So that’s the ‘what’ but, precisely, how, do courts impact businesses?
There are the booming megacities such as Tokyo, Mumbai, and Nairobi. Then there are cities that are declining in population, such as Detroit.
In Eastern Europe and Central Asia, where we recently conducted a study on urban growth trends, we found unique demographic patterns affecting the urbanization process in the region.
For example, the region has had fertility rates below replacement levels for more than two decades, and most countries in the region have negative net migration rates.
This signifies that the population of most countries in the region is either growing very slowly or declining, and in some countries urban population has started to decline.
What does this mean for cities?
Resulting from this competition, we find that most of the cities in the region are shrinking while population growth is increasingly concentrated in a few cities. Per our estimates, 61% of the region’s cities shrank between 2000 and 2010, losing on average 11% of their population.
This scale of city population decline is unprecedented.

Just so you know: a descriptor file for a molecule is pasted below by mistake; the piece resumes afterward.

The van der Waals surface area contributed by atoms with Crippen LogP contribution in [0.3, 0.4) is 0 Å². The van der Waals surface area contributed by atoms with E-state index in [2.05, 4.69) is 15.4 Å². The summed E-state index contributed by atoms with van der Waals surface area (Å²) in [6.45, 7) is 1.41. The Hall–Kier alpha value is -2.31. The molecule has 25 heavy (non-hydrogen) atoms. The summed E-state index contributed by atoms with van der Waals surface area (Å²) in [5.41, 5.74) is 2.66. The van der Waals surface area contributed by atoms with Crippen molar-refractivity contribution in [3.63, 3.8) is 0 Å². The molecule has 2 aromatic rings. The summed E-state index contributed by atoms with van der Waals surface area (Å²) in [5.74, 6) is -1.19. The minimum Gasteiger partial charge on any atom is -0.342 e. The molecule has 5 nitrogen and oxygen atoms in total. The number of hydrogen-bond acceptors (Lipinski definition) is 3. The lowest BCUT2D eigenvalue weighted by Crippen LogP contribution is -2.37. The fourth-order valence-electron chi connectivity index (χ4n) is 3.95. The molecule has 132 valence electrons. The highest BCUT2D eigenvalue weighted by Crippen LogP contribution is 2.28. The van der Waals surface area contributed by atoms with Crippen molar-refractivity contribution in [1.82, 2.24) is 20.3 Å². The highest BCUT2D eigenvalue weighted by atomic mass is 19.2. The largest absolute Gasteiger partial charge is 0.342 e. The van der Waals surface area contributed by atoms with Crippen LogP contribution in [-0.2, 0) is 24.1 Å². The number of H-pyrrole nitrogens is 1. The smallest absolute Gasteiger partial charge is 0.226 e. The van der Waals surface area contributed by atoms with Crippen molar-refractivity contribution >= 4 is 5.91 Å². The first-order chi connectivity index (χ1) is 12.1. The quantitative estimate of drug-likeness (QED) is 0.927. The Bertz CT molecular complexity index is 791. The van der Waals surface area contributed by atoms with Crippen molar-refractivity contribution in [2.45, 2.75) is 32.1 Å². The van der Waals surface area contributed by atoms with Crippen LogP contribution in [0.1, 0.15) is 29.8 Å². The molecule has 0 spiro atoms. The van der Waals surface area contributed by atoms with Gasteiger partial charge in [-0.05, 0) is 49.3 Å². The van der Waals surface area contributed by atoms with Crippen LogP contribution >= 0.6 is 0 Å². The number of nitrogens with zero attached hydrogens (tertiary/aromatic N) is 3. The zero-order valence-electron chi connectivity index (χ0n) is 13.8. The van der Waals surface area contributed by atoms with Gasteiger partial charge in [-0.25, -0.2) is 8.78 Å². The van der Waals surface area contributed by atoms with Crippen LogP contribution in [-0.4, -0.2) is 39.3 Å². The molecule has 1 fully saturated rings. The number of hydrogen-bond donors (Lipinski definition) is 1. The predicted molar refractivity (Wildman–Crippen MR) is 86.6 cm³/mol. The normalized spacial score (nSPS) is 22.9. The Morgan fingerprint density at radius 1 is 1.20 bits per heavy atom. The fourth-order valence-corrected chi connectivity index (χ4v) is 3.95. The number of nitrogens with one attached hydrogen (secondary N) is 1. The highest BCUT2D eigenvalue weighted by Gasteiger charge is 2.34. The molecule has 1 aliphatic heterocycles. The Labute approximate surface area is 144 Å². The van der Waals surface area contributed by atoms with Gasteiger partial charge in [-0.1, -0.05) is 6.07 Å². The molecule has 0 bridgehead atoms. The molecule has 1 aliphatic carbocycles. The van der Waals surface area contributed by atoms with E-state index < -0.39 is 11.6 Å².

Let’s find out.
- Sustainable Communities
- Social Development
- Social Development
- Europe and Central Asia
- Macedonia, former Yugoslav Republic of
- Bosnia and Herzegovina
- Europe and Central Asia
- Bosnia and Herzegovina
- former Yugoslav Republic of
- sexual orientation
- gender identity
Action is needed to address these problems and ensure that everyone – regardless of race, gender, age, sexual orientation, or gender identity - has an equal chance to live a healthy and prosperous life
This is not only the right thing to do, it also makes economic sense: a growing body of evidence indicates that discrimination against LGBTI people has a negative economic impact on society.
Editor's note: This blog post is part of a series for the 'Bureaucracy Lab', a World Bank initiative to better understand the world's public officials.
“By introducing an automated customer management system we took a noose and put it around our own necks. We are now accountable!”
This reflection from a manager in the Nairobi Public Water and Sewerage utility succinctly captures the impact of MajiVoice, a digital system that logs customer complaints, enables managers to assign the issue to a specific worker, track its resolution, and report back to the customer via an SMS. As a result, complaint resolution rates have doubled, and the time taken to resolve complaints has dropped by 90 percent.